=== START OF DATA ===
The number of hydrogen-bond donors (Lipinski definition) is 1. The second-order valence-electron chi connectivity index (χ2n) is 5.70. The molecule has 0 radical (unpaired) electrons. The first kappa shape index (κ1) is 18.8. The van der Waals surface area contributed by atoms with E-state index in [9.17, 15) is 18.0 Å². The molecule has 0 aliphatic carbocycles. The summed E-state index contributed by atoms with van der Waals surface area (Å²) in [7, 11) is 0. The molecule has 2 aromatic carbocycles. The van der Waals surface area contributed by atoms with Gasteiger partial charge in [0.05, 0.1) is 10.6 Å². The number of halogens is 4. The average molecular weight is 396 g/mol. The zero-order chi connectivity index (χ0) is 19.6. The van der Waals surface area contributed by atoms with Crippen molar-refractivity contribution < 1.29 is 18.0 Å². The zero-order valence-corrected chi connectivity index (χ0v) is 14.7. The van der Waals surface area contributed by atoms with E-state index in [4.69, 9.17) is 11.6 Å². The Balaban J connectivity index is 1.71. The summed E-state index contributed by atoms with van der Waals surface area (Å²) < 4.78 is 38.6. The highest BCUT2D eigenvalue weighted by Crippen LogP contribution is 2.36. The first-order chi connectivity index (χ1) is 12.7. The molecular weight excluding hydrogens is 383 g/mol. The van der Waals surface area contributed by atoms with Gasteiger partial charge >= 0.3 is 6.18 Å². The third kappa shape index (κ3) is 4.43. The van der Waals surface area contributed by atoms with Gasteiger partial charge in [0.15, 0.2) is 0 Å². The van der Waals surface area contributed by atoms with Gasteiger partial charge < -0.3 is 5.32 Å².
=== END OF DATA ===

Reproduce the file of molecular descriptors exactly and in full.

The number of hydrogen-bond donors (Lipinski definition) is 1. The second-order valence-electron chi connectivity index (χ2n) is 5.70. The molecule has 0 radical (unpaired) electrons. The first kappa shape index (κ1) is 18.8. The van der Waals surface area contributed by atoms with E-state index in [9.17, 15) is 18.0 Å². The molecule has 0 aliphatic carbocycles. The summed E-state index contributed by atoms with van der Waals surface area (Å²) in [7, 11) is 0. The molecule has 2 aromatic carbocycles. The van der Waals surface area contributed by atoms with Gasteiger partial charge in [0.05, 0.1) is 10.6 Å². The number of halogens is 4. The average molecular weight is 396 g/mol. The zero-order chi connectivity index (χ0) is 19.6. The van der Waals surface area contributed by atoms with Crippen molar-refractivity contribution < 1.29 is 18.0 Å². The zero-order valence-corrected chi connectivity index (χ0v) is 14.7. The van der Waals surface area contributed by atoms with E-state index in [4.69, 9.17) is 11.6 Å². The Balaban J connectivity index is 1.71. The summed E-state index contributed by atoms with van der Waals surface area (Å²) < 4.78 is 38.6. The highest BCUT2D eigenvalue weighted by Crippen LogP contribution is 2.36. The first-order chi connectivity index (χ1) is 12.7. The molecular weight excluding hydrogens is 383 g/mol. The van der Waals surface area contributed by atoms with Gasteiger partial charge >= 0.3 is 6.18 Å². The third kappa shape index (κ3) is 4.43. The van der Waals surface area contributed by atoms with Gasteiger partial charge in [0.15, 0.2) is 0 Å². The van der Waals surface area contributed by atoms with Gasteiger partial charge < -0.3 is 5.32 Å².